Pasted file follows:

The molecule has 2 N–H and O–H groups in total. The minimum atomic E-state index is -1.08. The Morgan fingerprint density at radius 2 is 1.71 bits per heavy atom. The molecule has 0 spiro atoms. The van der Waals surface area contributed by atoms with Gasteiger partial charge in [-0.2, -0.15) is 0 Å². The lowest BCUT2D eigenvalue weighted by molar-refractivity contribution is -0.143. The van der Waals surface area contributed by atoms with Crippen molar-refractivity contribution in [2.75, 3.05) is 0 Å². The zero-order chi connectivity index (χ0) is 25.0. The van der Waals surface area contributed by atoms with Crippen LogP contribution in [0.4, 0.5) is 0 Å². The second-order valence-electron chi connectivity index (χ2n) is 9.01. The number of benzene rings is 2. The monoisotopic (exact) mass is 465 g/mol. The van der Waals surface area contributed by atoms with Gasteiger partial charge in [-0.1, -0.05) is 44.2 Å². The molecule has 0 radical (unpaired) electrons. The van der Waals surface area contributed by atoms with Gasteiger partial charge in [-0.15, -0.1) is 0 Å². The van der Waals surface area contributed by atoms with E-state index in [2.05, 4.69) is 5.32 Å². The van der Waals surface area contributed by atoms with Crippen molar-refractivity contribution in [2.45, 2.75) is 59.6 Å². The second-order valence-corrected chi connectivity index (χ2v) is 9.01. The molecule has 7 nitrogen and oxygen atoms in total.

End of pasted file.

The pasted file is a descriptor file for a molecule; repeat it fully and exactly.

The molecule has 2 N–H and O–H groups in total. The minimum atomic E-state index is -1.08. The Morgan fingerprint density at radius 2 is 1.71 bits per heavy atom. The molecule has 0 spiro atoms. The van der Waals surface area contributed by atoms with Gasteiger partial charge in [-0.2, -0.15) is 0 Å². The lowest BCUT2D eigenvalue weighted by molar-refractivity contribution is -0.143. The van der Waals surface area contributed by atoms with Crippen molar-refractivity contribution in [2.75, 3.05) is 0 Å². The zero-order chi connectivity index (χ0) is 25.0. The van der Waals surface area contributed by atoms with Crippen LogP contribution in [0.4, 0.5) is 0 Å². The second-order valence-electron chi connectivity index (χ2n) is 9.01. The number of benzene rings is 2. The monoisotopic (exact) mass is 465 g/mol. The van der Waals surface area contributed by atoms with Gasteiger partial charge in [-0.1, -0.05) is 44.2 Å². The molecule has 0 radical (unpaired) electrons. The van der Waals surface area contributed by atoms with Gasteiger partial charge in [-0.15, -0.1) is 0 Å². The van der Waals surface area contributed by atoms with E-state index in [2.05, 4.69) is 5.32 Å². The van der Waals surface area contributed by atoms with Crippen molar-refractivity contribution in [2.45, 2.75) is 59.6 Å². The second-order valence-corrected chi connectivity index (χ2v) is 9.01. The molecule has 7 nitrogen and oxygen atoms in total.